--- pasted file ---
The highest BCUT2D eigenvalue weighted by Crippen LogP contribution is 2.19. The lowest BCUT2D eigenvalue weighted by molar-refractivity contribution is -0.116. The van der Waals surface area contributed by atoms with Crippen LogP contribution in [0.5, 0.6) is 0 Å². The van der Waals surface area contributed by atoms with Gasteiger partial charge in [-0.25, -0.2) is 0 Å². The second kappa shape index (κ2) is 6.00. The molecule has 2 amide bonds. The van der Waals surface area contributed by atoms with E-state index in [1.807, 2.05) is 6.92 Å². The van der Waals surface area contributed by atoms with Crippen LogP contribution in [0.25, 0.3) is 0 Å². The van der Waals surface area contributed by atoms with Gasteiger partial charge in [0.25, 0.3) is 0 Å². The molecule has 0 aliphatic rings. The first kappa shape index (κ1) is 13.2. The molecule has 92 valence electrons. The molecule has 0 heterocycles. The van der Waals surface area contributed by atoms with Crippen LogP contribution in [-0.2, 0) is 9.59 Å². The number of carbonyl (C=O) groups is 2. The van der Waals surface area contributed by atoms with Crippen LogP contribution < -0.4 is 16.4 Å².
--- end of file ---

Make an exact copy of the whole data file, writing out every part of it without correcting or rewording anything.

The highest BCUT2D eigenvalue weighted by Crippen LogP contribution is 2.19. The lowest BCUT2D eigenvalue weighted by molar-refractivity contribution is -0.116. The van der Waals surface area contributed by atoms with Crippen LogP contribution in [0.5, 0.6) is 0 Å². The van der Waals surface area contributed by atoms with Gasteiger partial charge in [-0.25, -0.2) is 0 Å². The second kappa shape index (κ2) is 6.00. The molecule has 2 amide bonds. The van der Waals surface area contributed by atoms with E-state index in [1.807, 2.05) is 6.92 Å². The van der Waals surface area contributed by atoms with Crippen LogP contribution in [0.25, 0.3) is 0 Å². The van der Waals surface area contributed by atoms with Gasteiger partial charge in [0.25, 0.3) is 0 Å². The molecule has 0 aliphatic rings. The first kappa shape index (κ1) is 13.2. The molecule has 92 valence electrons. The molecule has 0 heterocycles. The van der Waals surface area contributed by atoms with Crippen LogP contribution in [-0.2, 0) is 9.59 Å². The number of carbonyl (C=O) groups is 2. The van der Waals surface area contributed by atoms with Crippen LogP contribution < -0.4 is 16.4 Å².